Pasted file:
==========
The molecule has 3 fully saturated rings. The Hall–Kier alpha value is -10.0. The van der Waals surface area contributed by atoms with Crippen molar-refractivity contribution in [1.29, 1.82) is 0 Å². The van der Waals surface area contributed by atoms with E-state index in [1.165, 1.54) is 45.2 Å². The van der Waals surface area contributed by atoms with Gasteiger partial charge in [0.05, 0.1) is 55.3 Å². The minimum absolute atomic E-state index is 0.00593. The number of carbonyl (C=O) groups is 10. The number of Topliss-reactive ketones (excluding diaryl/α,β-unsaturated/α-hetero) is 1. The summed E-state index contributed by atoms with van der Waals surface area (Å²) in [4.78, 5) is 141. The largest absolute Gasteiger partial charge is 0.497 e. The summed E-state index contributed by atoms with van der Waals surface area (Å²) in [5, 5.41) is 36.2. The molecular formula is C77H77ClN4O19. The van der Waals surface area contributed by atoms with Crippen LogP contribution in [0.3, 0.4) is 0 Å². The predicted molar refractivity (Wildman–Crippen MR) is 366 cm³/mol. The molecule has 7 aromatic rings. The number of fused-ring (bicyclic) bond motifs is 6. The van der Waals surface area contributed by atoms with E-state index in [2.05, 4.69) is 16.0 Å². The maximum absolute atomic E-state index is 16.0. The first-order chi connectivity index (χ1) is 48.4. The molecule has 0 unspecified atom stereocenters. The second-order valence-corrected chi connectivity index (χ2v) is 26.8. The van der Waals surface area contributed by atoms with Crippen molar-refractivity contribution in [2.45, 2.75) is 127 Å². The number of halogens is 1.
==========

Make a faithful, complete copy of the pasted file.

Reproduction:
The molecule has 3 fully saturated rings. The Hall–Kier alpha value is -10.0. The van der Waals surface area contributed by atoms with Crippen molar-refractivity contribution in [1.29, 1.82) is 0 Å². The van der Waals surface area contributed by atoms with E-state index in [1.165, 1.54) is 45.2 Å². The van der Waals surface area contributed by atoms with Gasteiger partial charge in [0.05, 0.1) is 55.3 Å². The minimum absolute atomic E-state index is 0.00593. The number of carbonyl (C=O) groups is 10. The number of Topliss-reactive ketones (excluding diaryl/α,β-unsaturated/α-hetero) is 1. The summed E-state index contributed by atoms with van der Waals surface area (Å²) in [4.78, 5) is 141. The largest absolute Gasteiger partial charge is 0.497 e. The summed E-state index contributed by atoms with van der Waals surface area (Å²) in [5, 5.41) is 36.2. The molecular formula is C77H77ClN4O19. The van der Waals surface area contributed by atoms with Crippen LogP contribution in [0.3, 0.4) is 0 Å². The predicted molar refractivity (Wildman–Crippen MR) is 366 cm³/mol. The molecule has 7 aromatic rings. The number of fused-ring (bicyclic) bond motifs is 6. The van der Waals surface area contributed by atoms with E-state index in [2.05, 4.69) is 16.0 Å². The maximum absolute atomic E-state index is 16.0. The first-order chi connectivity index (χ1) is 48.4. The molecule has 0 unspecified atom stereocenters. The second-order valence-corrected chi connectivity index (χ2v) is 26.8. The van der Waals surface area contributed by atoms with Crippen molar-refractivity contribution in [2.45, 2.75) is 127 Å². The number of halogens is 1.